The Royal Ballet has the reputation for having the mose "traditional" version of "Swan Lake," but there is much that differs from what is fondly imagined to be authentic. Last night at the Kennedy Center, the company unveiled the Ashton fourth act, which interpolates music from the Tchaikovsky score unused elsewhere in the ballet instead of the usual extraneous additions.

Ashton gives the Prince and the Swan Queen a private pas de deux, interrupted by an enraged Von Rothbart who swoops upon Odette and tries to carry her off in his claws, like an owl with a mouse. When the two lovers have chosen death, depriving the Sorcerer of his evil powers, swans rush on from all directions to finish him off. The choreography is as lovely in its group dances as it is dramatic, the legato dancing of the swan maidens punctuated by sharp, jagged lifts for Odette and the Prince.

Taken as a whole, the company was in better form than on opening night. The soloists were as stylistically apt as they had been stylistically errant. Much of the credit goes to Anthony Dowell's impetuous, impassioned Siegfried. Dowell's partnering was superb and his solo dancing, both in Act I's difficult adagio and Act III's brilliant solo, was both fluid and crisp.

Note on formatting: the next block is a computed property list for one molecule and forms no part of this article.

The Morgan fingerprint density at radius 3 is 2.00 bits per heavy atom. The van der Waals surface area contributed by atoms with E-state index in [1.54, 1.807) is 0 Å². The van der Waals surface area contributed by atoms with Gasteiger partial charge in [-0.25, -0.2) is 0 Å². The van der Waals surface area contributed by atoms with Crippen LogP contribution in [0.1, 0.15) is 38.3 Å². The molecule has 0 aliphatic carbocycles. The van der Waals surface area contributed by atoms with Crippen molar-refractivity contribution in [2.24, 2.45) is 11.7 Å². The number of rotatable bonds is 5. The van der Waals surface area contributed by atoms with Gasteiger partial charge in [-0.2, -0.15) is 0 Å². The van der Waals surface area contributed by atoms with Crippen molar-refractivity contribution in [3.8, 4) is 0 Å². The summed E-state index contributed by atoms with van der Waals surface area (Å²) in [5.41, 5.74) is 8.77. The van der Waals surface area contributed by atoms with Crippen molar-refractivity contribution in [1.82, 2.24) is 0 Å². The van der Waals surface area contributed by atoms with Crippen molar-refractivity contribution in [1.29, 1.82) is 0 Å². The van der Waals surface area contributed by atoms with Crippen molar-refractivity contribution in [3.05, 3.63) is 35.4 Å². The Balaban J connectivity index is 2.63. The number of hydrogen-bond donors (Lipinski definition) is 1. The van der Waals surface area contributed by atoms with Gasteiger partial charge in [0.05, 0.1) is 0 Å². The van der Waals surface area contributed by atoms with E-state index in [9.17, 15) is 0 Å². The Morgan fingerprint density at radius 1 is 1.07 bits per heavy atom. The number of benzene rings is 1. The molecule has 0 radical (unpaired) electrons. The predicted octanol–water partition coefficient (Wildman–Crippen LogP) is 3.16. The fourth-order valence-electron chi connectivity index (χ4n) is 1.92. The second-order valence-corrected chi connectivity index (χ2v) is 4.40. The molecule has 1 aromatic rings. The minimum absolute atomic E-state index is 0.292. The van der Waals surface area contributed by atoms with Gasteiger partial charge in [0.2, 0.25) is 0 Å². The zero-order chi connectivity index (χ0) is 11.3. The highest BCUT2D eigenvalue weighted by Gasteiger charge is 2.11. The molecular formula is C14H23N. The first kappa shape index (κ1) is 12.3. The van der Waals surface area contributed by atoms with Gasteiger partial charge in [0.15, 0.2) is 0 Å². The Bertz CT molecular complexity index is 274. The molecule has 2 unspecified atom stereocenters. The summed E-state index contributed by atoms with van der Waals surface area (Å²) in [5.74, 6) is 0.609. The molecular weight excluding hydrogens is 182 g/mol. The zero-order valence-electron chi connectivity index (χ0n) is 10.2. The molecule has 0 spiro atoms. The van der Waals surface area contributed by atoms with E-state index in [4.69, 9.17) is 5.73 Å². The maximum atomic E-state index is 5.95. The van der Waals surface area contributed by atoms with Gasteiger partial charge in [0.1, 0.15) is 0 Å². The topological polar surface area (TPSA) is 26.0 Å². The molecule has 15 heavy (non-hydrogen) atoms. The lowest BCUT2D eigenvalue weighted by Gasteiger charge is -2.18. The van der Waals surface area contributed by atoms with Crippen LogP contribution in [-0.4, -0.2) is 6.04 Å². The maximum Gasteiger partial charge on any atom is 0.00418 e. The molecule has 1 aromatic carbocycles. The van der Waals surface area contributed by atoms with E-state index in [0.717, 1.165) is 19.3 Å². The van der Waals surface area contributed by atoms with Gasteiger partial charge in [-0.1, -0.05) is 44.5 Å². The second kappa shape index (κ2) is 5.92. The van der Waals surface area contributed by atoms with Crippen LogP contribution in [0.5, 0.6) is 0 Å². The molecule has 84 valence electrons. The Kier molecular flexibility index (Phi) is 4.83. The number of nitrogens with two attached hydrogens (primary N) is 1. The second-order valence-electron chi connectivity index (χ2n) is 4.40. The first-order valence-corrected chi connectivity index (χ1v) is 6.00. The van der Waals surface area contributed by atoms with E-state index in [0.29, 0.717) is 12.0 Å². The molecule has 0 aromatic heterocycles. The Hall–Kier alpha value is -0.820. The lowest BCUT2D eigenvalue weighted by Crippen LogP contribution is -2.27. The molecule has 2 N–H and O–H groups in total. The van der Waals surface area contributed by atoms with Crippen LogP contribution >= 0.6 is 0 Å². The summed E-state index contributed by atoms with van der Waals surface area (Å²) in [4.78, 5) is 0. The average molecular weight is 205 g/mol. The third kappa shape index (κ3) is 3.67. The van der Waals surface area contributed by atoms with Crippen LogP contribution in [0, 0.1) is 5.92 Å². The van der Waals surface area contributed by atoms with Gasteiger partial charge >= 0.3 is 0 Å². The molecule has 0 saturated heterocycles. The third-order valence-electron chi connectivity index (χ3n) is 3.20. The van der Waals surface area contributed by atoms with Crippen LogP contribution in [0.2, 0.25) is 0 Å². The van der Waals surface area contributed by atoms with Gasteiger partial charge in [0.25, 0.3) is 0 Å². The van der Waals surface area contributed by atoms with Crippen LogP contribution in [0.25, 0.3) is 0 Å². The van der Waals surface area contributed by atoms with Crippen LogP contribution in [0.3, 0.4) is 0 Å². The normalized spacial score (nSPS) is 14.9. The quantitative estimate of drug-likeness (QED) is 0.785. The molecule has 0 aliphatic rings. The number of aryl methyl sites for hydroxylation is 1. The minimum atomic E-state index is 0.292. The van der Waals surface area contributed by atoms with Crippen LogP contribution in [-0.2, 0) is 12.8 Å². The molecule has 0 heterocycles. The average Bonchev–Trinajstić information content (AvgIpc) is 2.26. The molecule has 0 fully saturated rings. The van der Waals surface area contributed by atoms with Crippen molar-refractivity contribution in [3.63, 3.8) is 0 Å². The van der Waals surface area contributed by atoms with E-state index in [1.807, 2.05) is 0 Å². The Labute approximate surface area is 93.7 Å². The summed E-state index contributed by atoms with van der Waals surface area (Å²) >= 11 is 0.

Marguerite Porter's porcelain prettiness and pelican limbs make her an ideal Odette and her majestic timidity worked well in the "white" acts. Fouette fans were disappointed by her substitution of pique tours in the third act pas de deux; dance fans were equally disappointed by the substitution's lack of brilliance.

The soloists in both classical and character roles were everything an opening night cast should be. Particularly notable were Rosalyn Whitten in the Act I pas de trois; Wendy Ellis in the Act III pas de quatre; and Judith Howe as one of the leading swans.